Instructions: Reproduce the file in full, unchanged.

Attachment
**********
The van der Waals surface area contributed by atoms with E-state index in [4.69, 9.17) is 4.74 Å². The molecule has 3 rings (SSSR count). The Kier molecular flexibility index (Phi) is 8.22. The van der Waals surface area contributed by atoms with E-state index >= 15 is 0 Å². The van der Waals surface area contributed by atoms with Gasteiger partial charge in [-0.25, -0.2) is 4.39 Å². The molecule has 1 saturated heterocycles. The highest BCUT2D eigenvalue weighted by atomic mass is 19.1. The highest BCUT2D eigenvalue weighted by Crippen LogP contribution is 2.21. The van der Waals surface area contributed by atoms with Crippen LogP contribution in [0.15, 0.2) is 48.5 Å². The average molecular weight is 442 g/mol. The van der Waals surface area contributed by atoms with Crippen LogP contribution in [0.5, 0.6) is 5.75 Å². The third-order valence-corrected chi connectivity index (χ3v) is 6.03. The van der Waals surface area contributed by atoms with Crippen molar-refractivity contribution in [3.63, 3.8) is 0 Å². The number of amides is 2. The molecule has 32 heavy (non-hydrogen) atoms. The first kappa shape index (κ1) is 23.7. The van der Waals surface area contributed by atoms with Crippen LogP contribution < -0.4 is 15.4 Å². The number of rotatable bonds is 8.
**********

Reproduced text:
The van der Waals surface area contributed by atoms with E-state index in [4.69, 9.17) is 4.74 Å². The molecule has 3 rings (SSSR count). The Kier molecular flexibility index (Phi) is 8.22. The van der Waals surface area contributed by atoms with E-state index >= 15 is 0 Å². The van der Waals surface area contributed by atoms with Gasteiger partial charge in [-0.25, -0.2) is 4.39 Å². The molecule has 1 saturated heterocycles. The highest BCUT2D eigenvalue weighted by atomic mass is 19.1. The highest BCUT2D eigenvalue weighted by Crippen LogP contribution is 2.21. The van der Waals surface area contributed by atoms with Crippen LogP contribution in [0.15, 0.2) is 48.5 Å². The average molecular weight is 442 g/mol. The van der Waals surface area contributed by atoms with Crippen LogP contribution in [0.5, 0.6) is 5.75 Å². The third-order valence-corrected chi connectivity index (χ3v) is 6.03. The van der Waals surface area contributed by atoms with Crippen molar-refractivity contribution in [3.63, 3.8) is 0 Å². The number of amides is 2. The molecule has 32 heavy (non-hydrogen) atoms. The first kappa shape index (κ1) is 23.7. The van der Waals surface area contributed by atoms with Crippen LogP contribution < -0.4 is 15.4 Å². The number of rotatable bonds is 8.